We took the horses to their stalls and I think they were a little relieved to be on solid (non-moving) ground. Angie squealed at her neighbor and John ate. Two more horses came in after us (hah, we were not last, they were going to vet in Saturday morning since the judges left).
Horses had hay, grain and water and were quiet, so we went off to wander through Acadia again and find our hotel. After much debate over our direction of travel and the directions on the map (why Debbie even asks me is beyond me, I took us an hour out of the way navigating a Pennsylvania road trip once) we found our hotel. We checked in and collapsed into bed.
I didn't sleep well, worrying about the ride, John, and getting the trailer home without a spare tire.
By 6 o'clock we were headed back to the stables to prep for the ride.
Here is what you have to know. Acadia National Park is simply stunning. The Rockefellers had carriage roads built, so we were riding on beautiful carriage roads, with occasional views of the ocean, ponds/lakes, waterfalls and beautiful forests. A lot of the time we had stunning views of fog too :) The location for riding makes the long drive completely worth the hassle.
We rode out of ride camp and onto the first 15 mile loop. One thing Debbie and I didn't consider was the difficulty of the trail. This was mentioned at the pre-ride meeting:
"You won't think its a hard trail because it is beautiful footing. But you are either going up or down the entire time you are out there."
Debbie said, "Huh, I guess thats where the 'Mount' part of Desert Island comes in."
I had offered to let another rider on the 30 mile ride go with us, her horse was also a rookie and she was feeling nervous. Unfortunately, her horse unhinged Angie, who had a hissy fit. We let the other horse go on ahead (he was fast) and Angie settled in and when she found her stride was really happy. John was much better than he's been on a ride in a long time, and was able to check back and settle in a lot easier than usual. He also did not try galloping off with carefree abandon, which made me happy.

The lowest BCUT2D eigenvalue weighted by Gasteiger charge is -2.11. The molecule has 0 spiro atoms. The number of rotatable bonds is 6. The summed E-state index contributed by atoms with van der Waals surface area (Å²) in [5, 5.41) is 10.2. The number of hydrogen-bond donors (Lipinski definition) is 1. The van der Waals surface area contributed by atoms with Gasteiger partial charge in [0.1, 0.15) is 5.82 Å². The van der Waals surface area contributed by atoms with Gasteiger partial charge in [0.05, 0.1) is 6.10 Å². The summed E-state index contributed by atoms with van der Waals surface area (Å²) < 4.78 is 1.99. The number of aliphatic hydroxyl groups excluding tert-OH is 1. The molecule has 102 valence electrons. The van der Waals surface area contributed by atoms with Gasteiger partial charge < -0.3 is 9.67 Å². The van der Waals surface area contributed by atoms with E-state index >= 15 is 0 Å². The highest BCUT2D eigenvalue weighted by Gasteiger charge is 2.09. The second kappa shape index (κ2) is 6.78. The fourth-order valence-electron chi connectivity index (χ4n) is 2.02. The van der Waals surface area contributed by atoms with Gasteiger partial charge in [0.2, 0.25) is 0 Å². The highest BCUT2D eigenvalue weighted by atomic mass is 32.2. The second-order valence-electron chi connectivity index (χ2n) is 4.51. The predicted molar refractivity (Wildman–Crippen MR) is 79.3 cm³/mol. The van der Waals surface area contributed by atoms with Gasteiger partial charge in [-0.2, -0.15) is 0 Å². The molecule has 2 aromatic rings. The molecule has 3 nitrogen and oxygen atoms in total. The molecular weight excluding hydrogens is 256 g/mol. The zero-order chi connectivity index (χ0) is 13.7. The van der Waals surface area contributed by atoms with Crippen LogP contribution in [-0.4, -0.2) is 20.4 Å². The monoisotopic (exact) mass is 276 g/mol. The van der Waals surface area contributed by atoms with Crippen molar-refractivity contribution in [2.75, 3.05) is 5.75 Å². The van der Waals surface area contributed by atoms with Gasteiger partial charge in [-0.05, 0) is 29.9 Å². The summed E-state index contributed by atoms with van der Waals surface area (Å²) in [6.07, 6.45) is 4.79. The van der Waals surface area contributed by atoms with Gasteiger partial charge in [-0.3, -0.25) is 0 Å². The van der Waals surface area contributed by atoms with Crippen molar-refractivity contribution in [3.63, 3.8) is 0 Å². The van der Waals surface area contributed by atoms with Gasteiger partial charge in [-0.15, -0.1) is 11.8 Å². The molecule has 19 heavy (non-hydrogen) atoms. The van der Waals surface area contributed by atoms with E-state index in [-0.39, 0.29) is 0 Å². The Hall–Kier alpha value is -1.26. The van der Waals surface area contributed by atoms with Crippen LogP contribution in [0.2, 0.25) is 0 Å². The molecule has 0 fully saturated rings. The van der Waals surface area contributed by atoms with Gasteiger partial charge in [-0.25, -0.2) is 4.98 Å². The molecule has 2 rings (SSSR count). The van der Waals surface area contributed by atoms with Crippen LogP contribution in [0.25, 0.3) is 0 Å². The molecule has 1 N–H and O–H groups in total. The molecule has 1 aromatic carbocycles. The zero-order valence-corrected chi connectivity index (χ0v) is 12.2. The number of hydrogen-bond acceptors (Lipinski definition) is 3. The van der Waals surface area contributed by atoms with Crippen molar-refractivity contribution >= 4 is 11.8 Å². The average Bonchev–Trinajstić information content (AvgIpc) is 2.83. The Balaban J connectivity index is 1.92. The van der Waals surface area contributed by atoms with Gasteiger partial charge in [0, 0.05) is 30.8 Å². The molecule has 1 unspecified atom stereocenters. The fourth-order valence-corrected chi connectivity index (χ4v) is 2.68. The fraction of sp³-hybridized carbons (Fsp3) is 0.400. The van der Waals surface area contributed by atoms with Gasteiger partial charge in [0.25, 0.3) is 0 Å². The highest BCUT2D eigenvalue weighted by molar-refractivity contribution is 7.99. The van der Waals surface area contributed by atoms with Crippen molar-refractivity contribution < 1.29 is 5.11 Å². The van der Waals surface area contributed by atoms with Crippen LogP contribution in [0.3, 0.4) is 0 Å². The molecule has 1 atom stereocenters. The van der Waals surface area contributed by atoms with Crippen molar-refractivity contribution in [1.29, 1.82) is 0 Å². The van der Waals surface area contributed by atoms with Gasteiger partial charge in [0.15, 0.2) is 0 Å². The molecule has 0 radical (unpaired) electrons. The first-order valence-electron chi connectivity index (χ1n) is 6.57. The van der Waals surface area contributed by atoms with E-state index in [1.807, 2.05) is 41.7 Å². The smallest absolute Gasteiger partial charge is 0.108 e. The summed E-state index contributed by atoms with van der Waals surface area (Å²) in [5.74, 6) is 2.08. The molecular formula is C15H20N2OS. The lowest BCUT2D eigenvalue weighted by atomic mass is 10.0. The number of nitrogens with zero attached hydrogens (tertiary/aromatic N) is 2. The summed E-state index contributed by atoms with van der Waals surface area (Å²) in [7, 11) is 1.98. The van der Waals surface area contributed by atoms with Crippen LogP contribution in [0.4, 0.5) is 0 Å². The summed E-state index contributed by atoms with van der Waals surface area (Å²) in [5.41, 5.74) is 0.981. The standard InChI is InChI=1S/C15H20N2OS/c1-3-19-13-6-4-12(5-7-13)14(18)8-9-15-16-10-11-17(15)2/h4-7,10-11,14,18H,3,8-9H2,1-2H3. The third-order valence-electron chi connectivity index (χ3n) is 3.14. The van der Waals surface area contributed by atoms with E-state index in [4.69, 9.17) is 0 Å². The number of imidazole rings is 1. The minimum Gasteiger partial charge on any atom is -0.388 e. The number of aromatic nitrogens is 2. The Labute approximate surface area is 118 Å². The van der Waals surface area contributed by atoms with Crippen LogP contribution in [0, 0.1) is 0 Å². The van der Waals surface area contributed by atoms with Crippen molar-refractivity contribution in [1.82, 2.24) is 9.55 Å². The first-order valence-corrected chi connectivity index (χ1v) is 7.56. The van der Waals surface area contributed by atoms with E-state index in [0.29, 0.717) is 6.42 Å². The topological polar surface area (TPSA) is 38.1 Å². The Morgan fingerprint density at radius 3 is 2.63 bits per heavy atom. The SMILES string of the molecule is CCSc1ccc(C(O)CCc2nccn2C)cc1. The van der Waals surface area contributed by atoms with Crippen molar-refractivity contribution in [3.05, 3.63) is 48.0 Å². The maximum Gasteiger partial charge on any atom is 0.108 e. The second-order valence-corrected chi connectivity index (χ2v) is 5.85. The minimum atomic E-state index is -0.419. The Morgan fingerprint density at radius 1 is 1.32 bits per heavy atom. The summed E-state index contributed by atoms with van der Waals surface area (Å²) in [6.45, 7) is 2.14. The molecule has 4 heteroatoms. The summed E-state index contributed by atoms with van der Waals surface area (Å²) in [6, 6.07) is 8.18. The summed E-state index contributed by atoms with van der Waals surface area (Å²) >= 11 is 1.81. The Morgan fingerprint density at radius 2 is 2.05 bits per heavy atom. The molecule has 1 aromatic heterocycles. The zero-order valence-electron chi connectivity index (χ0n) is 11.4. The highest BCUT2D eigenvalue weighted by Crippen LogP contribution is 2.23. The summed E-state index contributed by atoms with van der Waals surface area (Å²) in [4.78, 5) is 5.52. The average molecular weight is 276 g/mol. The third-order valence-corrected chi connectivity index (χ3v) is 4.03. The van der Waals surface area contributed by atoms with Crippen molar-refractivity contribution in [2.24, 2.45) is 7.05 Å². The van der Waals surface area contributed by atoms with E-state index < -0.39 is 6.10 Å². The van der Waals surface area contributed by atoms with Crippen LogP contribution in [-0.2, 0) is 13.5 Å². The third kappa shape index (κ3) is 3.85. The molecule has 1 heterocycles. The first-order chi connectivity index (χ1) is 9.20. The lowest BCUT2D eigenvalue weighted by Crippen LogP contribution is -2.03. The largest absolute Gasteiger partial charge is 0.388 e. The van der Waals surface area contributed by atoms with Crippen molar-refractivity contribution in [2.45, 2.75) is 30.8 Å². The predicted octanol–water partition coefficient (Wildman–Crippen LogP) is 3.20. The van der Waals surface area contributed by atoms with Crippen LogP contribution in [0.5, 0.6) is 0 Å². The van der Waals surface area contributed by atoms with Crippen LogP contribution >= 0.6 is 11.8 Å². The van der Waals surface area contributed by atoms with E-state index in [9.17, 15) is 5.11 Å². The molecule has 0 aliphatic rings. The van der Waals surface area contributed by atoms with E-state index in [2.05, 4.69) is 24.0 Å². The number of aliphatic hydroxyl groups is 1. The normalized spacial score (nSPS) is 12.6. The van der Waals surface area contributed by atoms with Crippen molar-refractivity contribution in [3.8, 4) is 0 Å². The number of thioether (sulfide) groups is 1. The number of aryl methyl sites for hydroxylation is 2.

We rode a slow first half, trying to pace Angie and make sure she did not have another fit. She finished strong and Debbie pulled her at the hold to end it on a positive note. I think she easily could have completed the 30 miles physically, but that for her mental well being, Debbie did the right thing. Angie pulsed down fine and trotted out in good form for the vets. John pulsed down to 40 with a respiration of 8 and was raring to go.
The other rookie horse was still at the hold when I was getting ready to go back out and asked to go back out with me, so we rode the second 15 miles together. Her horse was getting tired and we rode slowly again for a long time. She didn't want me to leave them behind, so I stayed. We ended up having to push (trot) the last three miles in. John and I got back to camp with four minutes to spare, phew!
Unfortunately he was a little warm from pushing into camp to make time so I dumped a lot of cold water on him. But he managed to pulse down to 44 with a respiration of 6. I was so proud of him for pulsing down at the end of the ride, its only the second time he has done that!
We vetted out and he scored a 99 out of 100. He lost 1/2 point for his windpuffs (they were slightly enlarged) and 1/2 a point for change in motion on the trot out. He won grand champion of the ride (there were only five of us, but I was proud of his score!) and happily settled into his stall for the night.
Sunday morning we went up to Cadillac mountain (stunning views!) while we waited for everyone in the 50 mile ride to ride out of camp. Then we packed up the horses and began the long drive home. Eight hours later, John was happily back in his own stall. What an incredibly long drive! At least there were no more unexpected stops.
Rarely does a trip or event live up to expectations. This trip exceeded my expectations, which is hard to do. I had a lot of fun crossing an item off of my bucket list, but I also really want to go back next year.